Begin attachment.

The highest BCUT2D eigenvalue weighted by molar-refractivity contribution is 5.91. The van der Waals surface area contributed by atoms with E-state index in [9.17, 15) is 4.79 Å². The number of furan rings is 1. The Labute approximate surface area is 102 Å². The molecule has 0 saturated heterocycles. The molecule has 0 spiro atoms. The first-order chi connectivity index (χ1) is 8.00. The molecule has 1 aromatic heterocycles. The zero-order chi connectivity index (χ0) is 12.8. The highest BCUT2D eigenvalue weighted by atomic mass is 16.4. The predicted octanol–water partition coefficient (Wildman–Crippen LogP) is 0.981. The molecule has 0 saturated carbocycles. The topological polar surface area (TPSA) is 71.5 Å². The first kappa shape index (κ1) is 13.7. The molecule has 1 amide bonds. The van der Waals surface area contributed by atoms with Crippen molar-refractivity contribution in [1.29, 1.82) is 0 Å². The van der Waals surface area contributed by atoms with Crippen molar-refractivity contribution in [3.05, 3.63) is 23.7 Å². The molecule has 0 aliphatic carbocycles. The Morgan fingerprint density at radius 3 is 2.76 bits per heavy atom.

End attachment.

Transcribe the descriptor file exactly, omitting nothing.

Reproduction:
The highest BCUT2D eigenvalue weighted by molar-refractivity contribution is 5.91. The van der Waals surface area contributed by atoms with E-state index in [9.17, 15) is 4.79 Å². The number of furan rings is 1. The Labute approximate surface area is 102 Å². The molecule has 0 saturated heterocycles. The molecule has 0 spiro atoms. The first-order chi connectivity index (χ1) is 8.00. The molecule has 1 aromatic heterocycles. The zero-order chi connectivity index (χ0) is 12.8. The highest BCUT2D eigenvalue weighted by atomic mass is 16.4. The predicted octanol–water partition coefficient (Wildman–Crippen LogP) is 0.981. The molecule has 0 saturated carbocycles. The topological polar surface area (TPSA) is 71.5 Å². The first kappa shape index (κ1) is 13.7. The molecule has 1 amide bonds. The van der Waals surface area contributed by atoms with Crippen molar-refractivity contribution in [1.29, 1.82) is 0 Å². The van der Waals surface area contributed by atoms with Crippen molar-refractivity contribution in [3.05, 3.63) is 23.7 Å². The molecule has 0 aliphatic carbocycles. The Morgan fingerprint density at radius 3 is 2.76 bits per heavy atom.